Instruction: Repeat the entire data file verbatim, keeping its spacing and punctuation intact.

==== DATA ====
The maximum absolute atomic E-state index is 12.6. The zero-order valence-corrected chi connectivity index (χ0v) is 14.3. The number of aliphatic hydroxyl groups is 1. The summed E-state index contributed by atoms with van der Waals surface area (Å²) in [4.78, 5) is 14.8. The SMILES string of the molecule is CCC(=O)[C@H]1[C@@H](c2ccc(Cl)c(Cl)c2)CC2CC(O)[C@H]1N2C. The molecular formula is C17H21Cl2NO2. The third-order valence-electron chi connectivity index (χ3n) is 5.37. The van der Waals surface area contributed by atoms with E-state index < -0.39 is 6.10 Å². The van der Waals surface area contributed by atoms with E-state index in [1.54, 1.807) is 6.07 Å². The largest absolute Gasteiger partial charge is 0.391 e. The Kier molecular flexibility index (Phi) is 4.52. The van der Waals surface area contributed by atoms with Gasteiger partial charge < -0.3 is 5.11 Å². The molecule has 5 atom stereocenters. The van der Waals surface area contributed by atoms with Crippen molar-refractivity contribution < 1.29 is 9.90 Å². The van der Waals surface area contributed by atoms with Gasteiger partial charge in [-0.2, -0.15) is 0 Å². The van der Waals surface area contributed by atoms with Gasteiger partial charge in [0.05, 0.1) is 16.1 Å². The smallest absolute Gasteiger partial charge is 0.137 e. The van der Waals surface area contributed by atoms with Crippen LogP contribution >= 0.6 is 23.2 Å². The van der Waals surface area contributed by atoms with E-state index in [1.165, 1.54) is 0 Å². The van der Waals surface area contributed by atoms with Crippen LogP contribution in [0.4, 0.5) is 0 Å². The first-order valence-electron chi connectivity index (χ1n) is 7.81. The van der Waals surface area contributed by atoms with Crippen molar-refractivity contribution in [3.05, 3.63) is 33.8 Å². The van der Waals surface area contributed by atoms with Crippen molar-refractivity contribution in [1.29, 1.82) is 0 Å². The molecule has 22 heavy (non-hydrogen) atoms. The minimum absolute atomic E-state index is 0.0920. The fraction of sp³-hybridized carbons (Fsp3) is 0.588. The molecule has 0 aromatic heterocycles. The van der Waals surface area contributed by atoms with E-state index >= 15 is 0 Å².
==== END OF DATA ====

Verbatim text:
The maximum absolute atomic E-state index is 12.6. The zero-order valence-corrected chi connectivity index (χ0v) is 14.3. The number of aliphatic hydroxyl groups is 1. The summed E-state index contributed by atoms with van der Waals surface area (Å²) in [4.78, 5) is 14.8. The SMILES string of the molecule is CCC(=O)[C@H]1[C@@H](c2ccc(Cl)c(Cl)c2)CC2CC(O)[C@H]1N2C. The molecular formula is C17H21Cl2NO2. The third-order valence-electron chi connectivity index (χ3n) is 5.37. The van der Waals surface area contributed by atoms with E-state index < -0.39 is 6.10 Å². The van der Waals surface area contributed by atoms with E-state index in [1.54, 1.807) is 6.07 Å². The largest absolute Gasteiger partial charge is 0.391 e. The Kier molecular flexibility index (Phi) is 4.52. The van der Waals surface area contributed by atoms with Gasteiger partial charge < -0.3 is 5.11 Å². The molecule has 5 atom stereocenters. The van der Waals surface area contributed by atoms with Crippen molar-refractivity contribution < 1.29 is 9.90 Å². The van der Waals surface area contributed by atoms with Gasteiger partial charge in [-0.2, -0.15) is 0 Å². The van der Waals surface area contributed by atoms with Gasteiger partial charge in [0.05, 0.1) is 16.1 Å². The smallest absolute Gasteiger partial charge is 0.137 e. The van der Waals surface area contributed by atoms with Crippen LogP contribution >= 0.6 is 23.2 Å². The van der Waals surface area contributed by atoms with E-state index in [1.165, 1.54) is 0 Å². The van der Waals surface area contributed by atoms with Crippen LogP contribution in [0.4, 0.5) is 0 Å². The first-order valence-electron chi connectivity index (χ1n) is 7.81. The van der Waals surface area contributed by atoms with Crippen molar-refractivity contribution in [3.05, 3.63) is 33.8 Å². The van der Waals surface area contributed by atoms with Crippen molar-refractivity contribution in [1.29, 1.82) is 0 Å². The molecule has 22 heavy (non-hydrogen) atoms. The minimum absolute atomic E-state index is 0.0920. The fraction of sp³-hybridized carbons (Fsp3) is 0.588. The molecule has 0 aromatic heterocycles. The van der Waals surface area contributed by atoms with E-state index >= 15 is 0 Å².